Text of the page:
More harm than good from celebrity humanitarianism

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Recently I declined to sign an ad on behalf of a clearly worthy cause, as I generally do. The organizers were lining up people they consider "prominent" or with a "profile." There are A-lists and much lower ones (where I reside) both for signers and causes but if you believe in it, why not do what you can?

The reason I give for declining is that I dislike the implication that some voices count more than others on these matters. I know that sounds churlish and self-indulgent, especially if the issues are urgent. U.S. comic Janeane Garofalo once went on CNN to criticize the Iraq War. She was asked what gave her the nerve, since she's no expert and was only there because she's famous. She said she'd rather see Noam Chomsky on but CNN won't have him because he isn't famous enough so there she was. Then they attack her for it. She sounded smart and ambivalent.

So I'm grateful to American-Irish writer Harry Browne, for writing The Frontman: Bono (In the Name of Power) on the ultimate "celebrity humanitarian." For about 20 years Bono has split his time between U2 and cajoling world leaders like George W. Bush, Tony Blair and our own Paul Martin on behalf of causes like African poverty and Third World debt relief. Often his bandmates were left waiting while he worked these relationships.

Browne knows music, politics and economics; you leave the book feeling you understand better why you were uncomfortable with Bono's activism -- or I did. His critique isn't simplistic and he doesn't speculate on motives. His point is that Bono has done some good, but more harm. In Africa he won some poverty aid but in the process "reinforced" the model of the West as hero -- himself, his pals Bill Gates and superstar economist Jeffrey Sachs -- with Africa as victim. He never (or rarely) addressed the power imbalances at the root of African poverty. At the 2005 G8 summit in the U.K., he and sidekick (Sir) Bob Geldof got some minimal Third World debt reduction but, again, problematic structural elements like neo-liberalism, privatization and deregulation weren't just ignored but endorsed. His RED campaign, to set aside profits from high-end products to reduce HIV/AIDS in Africa, promoted the very consumerism that results from a wealth imbalance between countries without ever suggesting it also embodies the problem. He got very qualified AIDS support from George Bush but Bush got Bono's effective endorsement for his war in Iraq. This is quite different from individuals raising money for charitable causes. It involves political quid pro quos that imply excuses and justifications for particular policies in return for some cash. If you play the game at that level, you better know what's at stake.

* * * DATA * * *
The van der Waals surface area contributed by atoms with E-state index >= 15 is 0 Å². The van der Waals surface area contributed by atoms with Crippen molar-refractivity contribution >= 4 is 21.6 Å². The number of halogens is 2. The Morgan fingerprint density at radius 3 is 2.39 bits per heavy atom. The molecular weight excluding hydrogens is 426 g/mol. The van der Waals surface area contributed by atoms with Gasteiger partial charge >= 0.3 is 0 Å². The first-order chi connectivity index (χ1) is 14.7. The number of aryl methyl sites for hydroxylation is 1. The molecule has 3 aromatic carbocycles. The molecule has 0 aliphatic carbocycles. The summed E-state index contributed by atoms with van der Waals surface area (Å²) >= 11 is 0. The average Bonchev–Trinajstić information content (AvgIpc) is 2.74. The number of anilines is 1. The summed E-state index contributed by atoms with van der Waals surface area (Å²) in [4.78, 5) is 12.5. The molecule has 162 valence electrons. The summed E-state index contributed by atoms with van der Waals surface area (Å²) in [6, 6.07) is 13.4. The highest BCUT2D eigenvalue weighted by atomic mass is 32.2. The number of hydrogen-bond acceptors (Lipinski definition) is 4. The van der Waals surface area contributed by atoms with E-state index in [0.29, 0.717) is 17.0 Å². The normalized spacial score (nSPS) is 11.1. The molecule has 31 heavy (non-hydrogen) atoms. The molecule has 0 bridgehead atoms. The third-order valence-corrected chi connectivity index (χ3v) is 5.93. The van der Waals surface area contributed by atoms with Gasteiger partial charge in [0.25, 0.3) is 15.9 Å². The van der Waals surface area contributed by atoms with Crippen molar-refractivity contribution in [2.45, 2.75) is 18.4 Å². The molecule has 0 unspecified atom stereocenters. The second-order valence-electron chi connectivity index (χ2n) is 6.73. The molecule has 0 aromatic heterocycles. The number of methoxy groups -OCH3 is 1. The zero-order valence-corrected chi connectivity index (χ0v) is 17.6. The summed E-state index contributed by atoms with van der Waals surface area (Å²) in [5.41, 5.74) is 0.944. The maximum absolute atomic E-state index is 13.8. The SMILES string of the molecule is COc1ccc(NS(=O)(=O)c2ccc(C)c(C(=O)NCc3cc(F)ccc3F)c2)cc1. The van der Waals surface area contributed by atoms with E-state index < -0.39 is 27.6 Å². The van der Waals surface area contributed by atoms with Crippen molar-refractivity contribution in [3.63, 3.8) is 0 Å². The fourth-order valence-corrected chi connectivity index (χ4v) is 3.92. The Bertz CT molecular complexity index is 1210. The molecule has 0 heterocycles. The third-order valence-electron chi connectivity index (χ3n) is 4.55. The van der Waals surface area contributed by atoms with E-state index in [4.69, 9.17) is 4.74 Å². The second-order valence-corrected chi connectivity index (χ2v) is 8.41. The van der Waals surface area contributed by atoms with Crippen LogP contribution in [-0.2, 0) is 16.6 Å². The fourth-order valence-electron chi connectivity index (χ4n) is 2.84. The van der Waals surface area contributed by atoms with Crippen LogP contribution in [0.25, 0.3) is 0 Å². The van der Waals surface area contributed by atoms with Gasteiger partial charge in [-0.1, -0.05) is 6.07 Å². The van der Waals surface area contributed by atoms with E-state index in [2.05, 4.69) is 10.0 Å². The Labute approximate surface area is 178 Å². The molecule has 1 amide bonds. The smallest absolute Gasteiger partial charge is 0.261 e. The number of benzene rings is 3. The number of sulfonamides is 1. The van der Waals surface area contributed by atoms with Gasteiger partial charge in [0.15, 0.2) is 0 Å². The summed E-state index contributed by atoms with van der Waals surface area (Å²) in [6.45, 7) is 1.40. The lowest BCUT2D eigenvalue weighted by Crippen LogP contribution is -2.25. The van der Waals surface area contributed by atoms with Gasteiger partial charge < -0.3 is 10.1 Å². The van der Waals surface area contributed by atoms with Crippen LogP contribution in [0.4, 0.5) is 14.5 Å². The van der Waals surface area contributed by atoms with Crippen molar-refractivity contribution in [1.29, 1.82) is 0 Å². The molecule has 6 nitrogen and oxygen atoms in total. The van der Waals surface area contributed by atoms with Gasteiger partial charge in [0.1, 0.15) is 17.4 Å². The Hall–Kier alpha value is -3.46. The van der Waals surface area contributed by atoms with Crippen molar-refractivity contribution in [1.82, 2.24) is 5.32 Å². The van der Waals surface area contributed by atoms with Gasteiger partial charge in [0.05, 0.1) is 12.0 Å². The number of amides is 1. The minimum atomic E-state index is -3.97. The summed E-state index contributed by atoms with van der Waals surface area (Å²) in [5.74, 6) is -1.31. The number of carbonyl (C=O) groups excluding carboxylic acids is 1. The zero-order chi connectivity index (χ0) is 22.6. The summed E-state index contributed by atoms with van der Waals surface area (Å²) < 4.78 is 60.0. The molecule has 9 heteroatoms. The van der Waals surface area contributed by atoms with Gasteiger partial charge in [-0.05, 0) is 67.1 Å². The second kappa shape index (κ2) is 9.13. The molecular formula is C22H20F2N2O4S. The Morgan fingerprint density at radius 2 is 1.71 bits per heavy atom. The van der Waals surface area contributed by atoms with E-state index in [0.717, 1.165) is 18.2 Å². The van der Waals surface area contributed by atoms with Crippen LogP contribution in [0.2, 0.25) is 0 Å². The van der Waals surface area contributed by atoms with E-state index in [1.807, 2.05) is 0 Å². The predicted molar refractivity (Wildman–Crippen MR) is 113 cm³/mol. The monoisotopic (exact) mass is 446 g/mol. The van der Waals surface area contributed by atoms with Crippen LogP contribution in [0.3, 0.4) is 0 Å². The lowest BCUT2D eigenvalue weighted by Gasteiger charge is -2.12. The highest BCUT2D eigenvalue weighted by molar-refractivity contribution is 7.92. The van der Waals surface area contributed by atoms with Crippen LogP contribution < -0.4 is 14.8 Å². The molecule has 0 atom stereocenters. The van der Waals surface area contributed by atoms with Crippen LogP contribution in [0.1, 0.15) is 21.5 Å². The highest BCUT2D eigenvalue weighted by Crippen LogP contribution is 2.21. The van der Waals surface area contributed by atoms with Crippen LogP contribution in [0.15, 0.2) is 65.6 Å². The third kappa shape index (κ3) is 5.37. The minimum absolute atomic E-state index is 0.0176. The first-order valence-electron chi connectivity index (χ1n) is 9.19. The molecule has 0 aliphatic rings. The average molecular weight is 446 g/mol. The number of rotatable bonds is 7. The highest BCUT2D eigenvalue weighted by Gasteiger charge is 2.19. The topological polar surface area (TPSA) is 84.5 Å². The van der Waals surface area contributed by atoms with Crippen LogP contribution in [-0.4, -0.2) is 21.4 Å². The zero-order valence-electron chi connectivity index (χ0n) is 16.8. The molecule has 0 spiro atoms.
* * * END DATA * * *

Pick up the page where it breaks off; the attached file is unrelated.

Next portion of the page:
Browne isn't mingy. He assiduously gives Bono credit where it's due, so his occasional outbursts of disgust feel more like irresistible impulse (guilty with an explanation) than cheap shots. That increases his persuasiveness.

Re. Canadian content: I was at the 2003 Liberal convention where Paul Martin ascended to leader. Bono came to hail him and say, "The world needs more Canada." He also promised that if Martin let him down, he'd kick his butt. At the 2005 summit, when Martin did renege on a pledge, Bono said he'd keep his word, although "it's a very nice butt, as prime ministers go." What an odd thing to say. As if Bono's aware of his impulse to ass-kissing in the halls of power.

Browne doesn't critique all celebrity humanitarianism, or celebrity worship per se, but I take his book as a licence to move in those directions. In that light, I want to speak in praise of the Star's Stargazing reporter, Malene Arpe. I know it's a bit of a no-go since we're in the same paper but I'm not an actual employee, I've never met Arpe -- and I can't stop myself. What she does is like an ongoing pre-emptive attack on the stupid cult of fame ("This item is brought to you by high school") long before it reaches the "humanitarian" bloating of Bono/Geldof. She strikes at everything the assumptions of celebrity imply. The world needs more Stargazing.

This article was first published in the Toronto Star.

Photo: Remy Steinegger/World Economic Forum/flickr

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